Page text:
The Star-Herald

Pumpkins benefit pets

Pumpkins tend to be a seasonal treat for most of us, finding their way onto our porches, into our pies and lattes and making autumn time festive. However, did you know that pumpkin can also be a tasty and beneficial treat for your pet? 

Being well into fall with an overabundance of pumpkins for sale, we thought we’d share with you the many ways that pumpkin can improve the diet of your cat or canine. Just make sure to check with your vet first to see if pumpkin is right for your furry friend. 

: Pumpkin is a fabulous source of fiber for our furry friends and pureed pumpkin with no added sugar or spices can really help both dogs and cats with certain digestive issues. Adding a tablespoon or two to your pet’s regular meal can help soothe stomach aches, clear up constipation or diarrhea, and aid in digestion. Plus, in cats, pumpkin can help move any ingested fur through the digestive tract which will help in stopping so many furballs.

:  Believe it or not, the hard flesh of a pumpkin is about 90 percent water. That means that adding pureed or cut-up pumpkin to your pet’s food is a great way to introduce a little moisture back into their diet, especially if they’re used to eating only dry food.

:  Since pumpkin has about three grams of fiber per cup and fiber is very filling, pumpkin can help in making your dog or cat feel full sooner. This means that if you’re cutting back your pet’s regular food in order to help them lose weight, you can add a little pumpkin instead to satisfy their hunger. And since pumpkin is healthy for your pet as well, you won’t feel bad about tricking them into eating less.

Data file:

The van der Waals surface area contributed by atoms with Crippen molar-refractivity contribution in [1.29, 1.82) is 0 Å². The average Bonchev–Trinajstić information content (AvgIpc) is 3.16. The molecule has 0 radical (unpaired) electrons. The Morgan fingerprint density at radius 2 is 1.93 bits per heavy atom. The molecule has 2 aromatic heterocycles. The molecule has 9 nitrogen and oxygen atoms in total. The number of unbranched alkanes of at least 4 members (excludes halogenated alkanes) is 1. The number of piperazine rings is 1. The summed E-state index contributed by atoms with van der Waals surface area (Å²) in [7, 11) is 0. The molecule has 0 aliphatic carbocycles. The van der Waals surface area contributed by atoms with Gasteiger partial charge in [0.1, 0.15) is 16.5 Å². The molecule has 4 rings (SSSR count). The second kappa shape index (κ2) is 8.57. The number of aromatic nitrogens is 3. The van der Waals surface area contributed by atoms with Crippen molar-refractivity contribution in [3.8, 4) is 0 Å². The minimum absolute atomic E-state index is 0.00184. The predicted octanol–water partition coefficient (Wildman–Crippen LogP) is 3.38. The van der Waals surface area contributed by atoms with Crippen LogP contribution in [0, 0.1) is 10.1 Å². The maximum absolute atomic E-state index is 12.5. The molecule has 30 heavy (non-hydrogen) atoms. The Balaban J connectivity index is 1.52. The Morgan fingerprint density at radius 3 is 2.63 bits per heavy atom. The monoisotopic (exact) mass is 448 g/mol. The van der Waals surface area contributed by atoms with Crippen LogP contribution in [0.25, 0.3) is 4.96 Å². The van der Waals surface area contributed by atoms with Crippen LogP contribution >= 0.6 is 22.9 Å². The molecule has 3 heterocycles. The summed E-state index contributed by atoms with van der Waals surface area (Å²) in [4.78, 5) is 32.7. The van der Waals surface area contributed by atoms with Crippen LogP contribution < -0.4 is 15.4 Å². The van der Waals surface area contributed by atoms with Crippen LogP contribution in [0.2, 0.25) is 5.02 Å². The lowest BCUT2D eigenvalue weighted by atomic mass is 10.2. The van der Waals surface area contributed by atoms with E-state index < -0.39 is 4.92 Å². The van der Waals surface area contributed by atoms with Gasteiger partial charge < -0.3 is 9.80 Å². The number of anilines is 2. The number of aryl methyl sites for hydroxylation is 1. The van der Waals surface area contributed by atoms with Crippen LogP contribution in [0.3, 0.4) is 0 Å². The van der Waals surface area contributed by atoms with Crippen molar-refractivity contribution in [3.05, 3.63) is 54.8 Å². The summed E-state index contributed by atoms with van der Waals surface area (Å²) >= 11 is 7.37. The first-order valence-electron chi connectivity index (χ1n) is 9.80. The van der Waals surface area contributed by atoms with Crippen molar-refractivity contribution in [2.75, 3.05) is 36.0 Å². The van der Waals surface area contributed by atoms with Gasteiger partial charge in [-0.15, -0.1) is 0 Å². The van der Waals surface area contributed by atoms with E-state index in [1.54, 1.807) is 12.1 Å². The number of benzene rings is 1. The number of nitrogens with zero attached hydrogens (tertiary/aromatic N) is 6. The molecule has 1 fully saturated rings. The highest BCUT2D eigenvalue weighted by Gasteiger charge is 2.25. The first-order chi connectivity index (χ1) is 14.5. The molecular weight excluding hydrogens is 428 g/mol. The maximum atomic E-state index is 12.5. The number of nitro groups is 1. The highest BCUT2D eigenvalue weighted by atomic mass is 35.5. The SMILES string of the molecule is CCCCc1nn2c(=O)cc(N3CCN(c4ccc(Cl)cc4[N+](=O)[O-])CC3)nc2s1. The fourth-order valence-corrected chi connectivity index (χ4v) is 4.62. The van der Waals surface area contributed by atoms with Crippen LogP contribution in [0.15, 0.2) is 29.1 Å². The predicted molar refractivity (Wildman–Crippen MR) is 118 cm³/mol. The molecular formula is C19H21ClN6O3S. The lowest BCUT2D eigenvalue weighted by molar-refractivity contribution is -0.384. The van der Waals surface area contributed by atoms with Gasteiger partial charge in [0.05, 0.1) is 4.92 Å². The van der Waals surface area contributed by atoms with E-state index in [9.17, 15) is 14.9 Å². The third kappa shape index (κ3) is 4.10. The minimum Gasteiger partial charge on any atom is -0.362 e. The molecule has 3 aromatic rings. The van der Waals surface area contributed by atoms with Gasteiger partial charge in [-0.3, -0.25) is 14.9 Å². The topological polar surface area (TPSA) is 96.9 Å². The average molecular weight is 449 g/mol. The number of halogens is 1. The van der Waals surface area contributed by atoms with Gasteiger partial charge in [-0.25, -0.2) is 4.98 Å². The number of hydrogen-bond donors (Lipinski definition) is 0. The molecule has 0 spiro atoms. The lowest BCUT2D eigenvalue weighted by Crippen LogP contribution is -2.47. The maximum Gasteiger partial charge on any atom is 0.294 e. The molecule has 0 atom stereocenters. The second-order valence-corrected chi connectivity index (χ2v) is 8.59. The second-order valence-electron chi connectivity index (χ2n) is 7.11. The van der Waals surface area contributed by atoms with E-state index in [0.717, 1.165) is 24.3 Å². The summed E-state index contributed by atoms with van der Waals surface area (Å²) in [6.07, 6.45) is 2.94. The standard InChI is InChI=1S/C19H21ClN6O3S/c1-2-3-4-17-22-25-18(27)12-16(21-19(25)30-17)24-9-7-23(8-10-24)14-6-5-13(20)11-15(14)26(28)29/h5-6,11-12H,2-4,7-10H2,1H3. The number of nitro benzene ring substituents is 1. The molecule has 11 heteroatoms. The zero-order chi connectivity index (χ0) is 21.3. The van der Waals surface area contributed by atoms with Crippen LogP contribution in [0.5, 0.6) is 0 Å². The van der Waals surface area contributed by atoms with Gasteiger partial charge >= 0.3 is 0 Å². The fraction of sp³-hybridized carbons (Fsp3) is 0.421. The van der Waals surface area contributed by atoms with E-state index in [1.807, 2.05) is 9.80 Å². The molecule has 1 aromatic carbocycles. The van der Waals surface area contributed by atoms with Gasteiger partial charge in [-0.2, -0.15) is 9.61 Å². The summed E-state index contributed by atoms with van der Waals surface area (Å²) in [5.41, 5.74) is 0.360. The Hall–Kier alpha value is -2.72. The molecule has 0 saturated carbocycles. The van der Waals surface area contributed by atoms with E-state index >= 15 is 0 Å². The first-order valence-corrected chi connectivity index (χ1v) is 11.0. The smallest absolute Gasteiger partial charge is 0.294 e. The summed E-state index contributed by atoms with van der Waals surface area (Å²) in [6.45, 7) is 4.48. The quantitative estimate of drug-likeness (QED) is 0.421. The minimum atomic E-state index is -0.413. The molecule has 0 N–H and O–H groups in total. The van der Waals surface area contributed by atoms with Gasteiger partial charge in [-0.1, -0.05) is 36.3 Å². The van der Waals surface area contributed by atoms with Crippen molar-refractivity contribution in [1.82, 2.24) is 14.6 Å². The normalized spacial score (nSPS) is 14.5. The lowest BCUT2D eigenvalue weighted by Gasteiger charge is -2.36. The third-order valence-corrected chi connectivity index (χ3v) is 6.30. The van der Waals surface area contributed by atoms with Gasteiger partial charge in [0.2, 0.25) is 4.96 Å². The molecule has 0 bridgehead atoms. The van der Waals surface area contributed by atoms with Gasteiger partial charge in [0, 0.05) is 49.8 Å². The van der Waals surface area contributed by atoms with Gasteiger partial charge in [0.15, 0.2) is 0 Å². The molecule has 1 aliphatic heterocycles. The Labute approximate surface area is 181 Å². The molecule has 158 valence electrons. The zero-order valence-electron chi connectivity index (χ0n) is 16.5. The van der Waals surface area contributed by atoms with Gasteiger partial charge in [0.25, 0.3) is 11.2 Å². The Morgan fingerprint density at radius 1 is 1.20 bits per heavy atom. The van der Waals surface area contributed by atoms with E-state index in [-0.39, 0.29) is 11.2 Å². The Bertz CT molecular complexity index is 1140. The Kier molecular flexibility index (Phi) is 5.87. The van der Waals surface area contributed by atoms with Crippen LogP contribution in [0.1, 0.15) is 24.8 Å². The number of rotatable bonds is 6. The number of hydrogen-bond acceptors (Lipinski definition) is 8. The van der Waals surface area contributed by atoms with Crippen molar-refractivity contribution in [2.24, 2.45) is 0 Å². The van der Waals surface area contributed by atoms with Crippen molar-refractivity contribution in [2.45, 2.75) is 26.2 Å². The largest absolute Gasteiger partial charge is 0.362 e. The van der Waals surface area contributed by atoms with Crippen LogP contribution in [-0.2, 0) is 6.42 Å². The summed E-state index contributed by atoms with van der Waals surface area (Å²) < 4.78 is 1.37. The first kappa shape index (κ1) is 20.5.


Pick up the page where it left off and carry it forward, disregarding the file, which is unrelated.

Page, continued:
:  One of the biggest benefits of pumpkin is that it’s chock-full of nutrition. Pumpkins contain vitamin C, vitamin A (from beta-carotene), iron, fiber, folate, magnesium, zinc, vitamin E, copper and protein. Phew — plus, pumpkins contain antioxidants which help to moisturize the hair and skin of your pet, leaving them soft and shiny to the touch and much less likely to scratch. 

These and more helpful tips are available from the Animal Welfare Society.

Please check out the Central Aroostook Humane Society Facebook page for pets that are available for adoption. 

As always, be responsible: spay and neuter your pets.

Gloria J. Towle is the secretary and a member of the board for the Central Aroostook Humane Society.

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